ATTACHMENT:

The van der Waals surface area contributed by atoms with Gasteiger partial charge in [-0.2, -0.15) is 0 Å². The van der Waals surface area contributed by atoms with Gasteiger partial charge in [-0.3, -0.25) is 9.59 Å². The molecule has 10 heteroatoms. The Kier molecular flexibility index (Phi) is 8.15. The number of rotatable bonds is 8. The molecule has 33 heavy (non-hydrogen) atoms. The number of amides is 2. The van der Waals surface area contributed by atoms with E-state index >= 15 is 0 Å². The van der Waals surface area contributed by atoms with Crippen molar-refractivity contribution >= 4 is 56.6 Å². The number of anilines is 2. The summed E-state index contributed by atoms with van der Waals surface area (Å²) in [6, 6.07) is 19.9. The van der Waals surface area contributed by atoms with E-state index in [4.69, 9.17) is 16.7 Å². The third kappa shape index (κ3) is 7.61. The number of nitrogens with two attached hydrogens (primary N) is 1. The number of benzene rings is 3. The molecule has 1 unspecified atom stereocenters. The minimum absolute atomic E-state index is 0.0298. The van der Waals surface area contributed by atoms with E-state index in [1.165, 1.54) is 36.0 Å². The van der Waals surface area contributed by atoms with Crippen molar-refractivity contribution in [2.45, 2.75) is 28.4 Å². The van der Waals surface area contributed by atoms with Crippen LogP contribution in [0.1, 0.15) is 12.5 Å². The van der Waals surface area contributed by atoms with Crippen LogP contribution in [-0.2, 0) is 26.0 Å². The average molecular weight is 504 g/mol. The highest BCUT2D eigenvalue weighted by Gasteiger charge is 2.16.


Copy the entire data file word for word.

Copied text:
The van der Waals surface area contributed by atoms with Gasteiger partial charge in [-0.2, -0.15) is 0 Å². The van der Waals surface area contributed by atoms with Gasteiger partial charge in [-0.3, -0.25) is 9.59 Å². The molecule has 10 heteroatoms. The Kier molecular flexibility index (Phi) is 8.15. The number of rotatable bonds is 8. The molecule has 33 heavy (non-hydrogen) atoms. The number of amides is 2. The van der Waals surface area contributed by atoms with E-state index >= 15 is 0 Å². The van der Waals surface area contributed by atoms with Crippen molar-refractivity contribution >= 4 is 56.6 Å². The number of anilines is 2. The summed E-state index contributed by atoms with van der Waals surface area (Å²) in [6, 6.07) is 19.9. The van der Waals surface area contributed by atoms with E-state index in [4.69, 9.17) is 16.7 Å². The third kappa shape index (κ3) is 7.61. The number of nitrogens with two attached hydrogens (primary N) is 1. The number of benzene rings is 3. The molecule has 1 unspecified atom stereocenters. The minimum absolute atomic E-state index is 0.0298. The van der Waals surface area contributed by atoms with E-state index in [1.165, 1.54) is 36.0 Å². The van der Waals surface area contributed by atoms with Crippen molar-refractivity contribution in [2.45, 2.75) is 28.4 Å². The van der Waals surface area contributed by atoms with Crippen LogP contribution in [0.1, 0.15) is 12.5 Å². The van der Waals surface area contributed by atoms with Crippen LogP contribution in [-0.2, 0) is 26.0 Å². The average molecular weight is 504 g/mol. The highest BCUT2D eigenvalue weighted by Gasteiger charge is 2.16.